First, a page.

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Depression and CrossFit

By June 11, 2016No Comments

For some, CrossFit is a way to get stronger. Others want to lose weight, or simply be more active. CrossFitting can be a way to get more involved in the community, a hobby, or a way to relieve stress. Sometimes it’s all of the above. The athletes at CrossFit 405 each have their own story, and we’re grateful we get to be a part of them. We know this is about more than a workout, and for one athlete, CrossFit is a vital part of dealing with depression.

Name: Julia Pezant

Age: 23


“You’re worthless. I hate you so much. You make everyone feel awkward. You’re ugly as fuck. I don’t understand why you keep staying alive. Everyone would have happier lives without you existing. You’re so weak—binge eating like that. Fatass. Please just end it all now, you selfish piece of shit.”


Depression, I’ve come to realize, is not a story that is ever fully resolved. Consequently, mine is not a story that resolves.

The hopeful part is that this is okay. I will always deal with depression, but now I have a safe place to confront that darkness daily, and a reason (or an external voice encouraging me) to keep fighting through it.

Before joining CrossFit a little more than two years ago, I had completed four half marathons and one full marathon. Running was therapeutic for me. It provided plenty of time to be in solitude. However, after realizing I didn’t have the upper-body strength to stand up on a surfboard in Chile, I decided that I should work on becoming more well-rounded with my fitness. And, hell, the possibility of gaining killer abs like my co-worker Kelley would totally not be the worst thing in the world.

Right before I joined her company, Kelley convinced some other ladies in the office (including my lifelong best friend Kayla) to try the intro course at CrossFit 405 South (then Ground Zero CrossFit). My true-blood “introvertism” (new word?) made me hate the idea of “group fitness,” but I succumbed to the peer pressure anyway.

After physically and mentally surviving “Fight Gone Bad” (the benchmark WOD the gym tested after the intro course), I was hooked.


Squats at the old box

I didn’t have a specific goal until I saw the CrossFit veterans of the box doing butterfly pull-ups—like, what are you doing with your body and how can I perform this magic?!

Back then, I literally couldn’t bend my arms past 180 degrees while hanging from a pull-up bar. I decided, “I just want to get a pull-up and ‘real’ push-ups.”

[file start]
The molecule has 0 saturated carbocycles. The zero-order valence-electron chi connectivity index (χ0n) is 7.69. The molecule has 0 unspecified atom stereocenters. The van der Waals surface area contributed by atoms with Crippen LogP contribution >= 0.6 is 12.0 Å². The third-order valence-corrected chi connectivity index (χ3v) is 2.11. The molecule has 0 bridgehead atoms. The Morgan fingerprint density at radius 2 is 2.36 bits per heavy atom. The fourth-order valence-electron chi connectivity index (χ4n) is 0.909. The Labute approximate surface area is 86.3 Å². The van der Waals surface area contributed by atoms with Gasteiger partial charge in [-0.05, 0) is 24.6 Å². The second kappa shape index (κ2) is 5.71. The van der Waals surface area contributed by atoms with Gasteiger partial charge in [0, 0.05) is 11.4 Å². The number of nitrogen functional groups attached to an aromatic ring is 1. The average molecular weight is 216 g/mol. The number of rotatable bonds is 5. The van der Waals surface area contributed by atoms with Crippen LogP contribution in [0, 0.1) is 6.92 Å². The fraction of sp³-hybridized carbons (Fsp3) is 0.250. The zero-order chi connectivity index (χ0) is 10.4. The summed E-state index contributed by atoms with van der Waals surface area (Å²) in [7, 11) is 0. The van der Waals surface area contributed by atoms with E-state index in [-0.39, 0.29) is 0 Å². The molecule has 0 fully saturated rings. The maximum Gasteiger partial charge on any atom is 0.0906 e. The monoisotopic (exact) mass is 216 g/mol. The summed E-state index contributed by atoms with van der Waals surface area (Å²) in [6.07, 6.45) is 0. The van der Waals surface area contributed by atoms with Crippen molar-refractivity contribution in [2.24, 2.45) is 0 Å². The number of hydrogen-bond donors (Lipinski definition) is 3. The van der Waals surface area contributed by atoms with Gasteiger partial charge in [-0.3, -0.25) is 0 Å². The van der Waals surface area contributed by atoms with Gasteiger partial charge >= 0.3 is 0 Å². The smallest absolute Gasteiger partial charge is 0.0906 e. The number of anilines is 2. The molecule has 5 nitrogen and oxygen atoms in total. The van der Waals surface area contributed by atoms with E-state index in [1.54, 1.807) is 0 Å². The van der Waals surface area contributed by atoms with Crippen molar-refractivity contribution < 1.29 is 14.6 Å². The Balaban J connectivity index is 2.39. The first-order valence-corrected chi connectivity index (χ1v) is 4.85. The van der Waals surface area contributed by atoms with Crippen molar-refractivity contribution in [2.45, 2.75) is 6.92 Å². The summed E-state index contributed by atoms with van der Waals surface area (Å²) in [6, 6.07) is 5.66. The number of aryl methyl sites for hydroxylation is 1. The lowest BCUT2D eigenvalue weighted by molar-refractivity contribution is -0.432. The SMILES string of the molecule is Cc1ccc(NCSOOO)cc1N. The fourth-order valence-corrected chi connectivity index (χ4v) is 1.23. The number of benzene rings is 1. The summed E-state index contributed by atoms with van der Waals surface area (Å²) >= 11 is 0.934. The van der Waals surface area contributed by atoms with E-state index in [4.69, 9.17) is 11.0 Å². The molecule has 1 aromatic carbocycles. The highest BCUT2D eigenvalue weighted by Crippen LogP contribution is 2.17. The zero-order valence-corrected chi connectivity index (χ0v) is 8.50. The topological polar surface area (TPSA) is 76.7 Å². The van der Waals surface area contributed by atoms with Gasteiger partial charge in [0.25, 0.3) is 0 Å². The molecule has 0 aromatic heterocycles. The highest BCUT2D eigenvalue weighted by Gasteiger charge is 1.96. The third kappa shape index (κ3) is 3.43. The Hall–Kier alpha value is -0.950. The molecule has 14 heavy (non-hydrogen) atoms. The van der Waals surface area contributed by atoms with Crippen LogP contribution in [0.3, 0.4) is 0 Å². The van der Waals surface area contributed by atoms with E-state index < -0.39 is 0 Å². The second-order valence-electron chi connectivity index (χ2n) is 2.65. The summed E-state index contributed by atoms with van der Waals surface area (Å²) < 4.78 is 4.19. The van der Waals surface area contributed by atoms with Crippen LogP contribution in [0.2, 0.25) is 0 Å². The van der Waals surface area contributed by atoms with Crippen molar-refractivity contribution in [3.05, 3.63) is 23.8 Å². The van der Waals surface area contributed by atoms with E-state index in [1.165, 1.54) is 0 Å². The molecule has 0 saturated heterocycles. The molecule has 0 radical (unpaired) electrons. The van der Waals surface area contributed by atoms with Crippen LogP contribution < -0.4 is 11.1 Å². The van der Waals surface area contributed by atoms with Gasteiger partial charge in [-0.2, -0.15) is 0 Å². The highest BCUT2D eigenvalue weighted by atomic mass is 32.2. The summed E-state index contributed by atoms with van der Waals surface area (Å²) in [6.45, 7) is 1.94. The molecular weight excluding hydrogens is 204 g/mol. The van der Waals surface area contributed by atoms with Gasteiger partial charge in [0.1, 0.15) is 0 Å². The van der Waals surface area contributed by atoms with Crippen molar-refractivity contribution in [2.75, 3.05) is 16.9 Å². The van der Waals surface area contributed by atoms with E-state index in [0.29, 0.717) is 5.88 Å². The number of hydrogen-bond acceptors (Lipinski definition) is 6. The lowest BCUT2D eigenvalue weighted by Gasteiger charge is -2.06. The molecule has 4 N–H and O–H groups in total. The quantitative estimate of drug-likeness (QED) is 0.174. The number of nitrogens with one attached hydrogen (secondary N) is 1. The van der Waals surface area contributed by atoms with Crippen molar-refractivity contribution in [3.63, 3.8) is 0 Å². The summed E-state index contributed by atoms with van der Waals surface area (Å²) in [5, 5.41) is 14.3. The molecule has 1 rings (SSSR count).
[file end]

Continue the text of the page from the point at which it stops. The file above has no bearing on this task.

I (and the coaches) realized—real quick— that I struggle to “get out of my head” during challenging WODs. They relentlessly yelled that phrase at me in the middle of workouts, and I hated myself even more for not being able to do it.

I’ve dealt with depression and been pummeled by the war with my head for as long as I can remember. “You suck. You’re always going to be last. You’re a fucking fat-ass.” Many workouts saw my tears.

My medication helped me feel less, but eventually I ditched them and upped my CrossFit membership to “unlimited”—allowing the workouts, more or less, to take the place of my antidepressants. I started doing two-a-days, and I earned dramatic PR’s (“personal records” – yes, I got that pull-up!). I learned that every day could offer a guaranteed victory if I could just get to the box.


Pull-ups at Fittest in OK!

The easiest part was increasing the volume and frequency of my workouts – mostly because I have struggled with body dysmorphia since I was in daycare. People often commend my dedication and self-motivation—but honestly, I’m just terrified of becoming overweight. It’s hard to accept compliments because I know my whole story hasn’t been shared, and maybe that means my accomplishments are worth less.

So, I plateaued. The excessive volume exhausted me. Discouragement overwhelmed me when I looked at the Whiteboard and saw how so-and-so beat my score. “I do way more extra work than them, and yet, here I am. What the hell is wrong with me? Why do I suck so bad?”

More cuts on my arm.

I was forced to come to terms with the reality that the whole point isn’t how CrossFit can cure depression, but how it provides release for the suppression involved with having a mental illness.

I’ve accepted that I will never stop feeling things deeply. Losses will still wreck me, but the victories will also be loud reminders that I can surprise myself—that I am capable of accomplishing incredible things—that maybe it isn’t a waste of time to keep going, keep showing up, keep staying alive. Plateaus will come and go. That’s okay.


Competing with my 405 South team at Bricktown Throwdown

My main goal in at this point in CrossFit is to focus on the quality of my performances instead of where I land on the Whiteboard at 405 South—recognizing that sometimes my “best” is simply NOT quitting mid-WOD. (I also would be completely stoked to have ring dips by the end of the year.)  🙂

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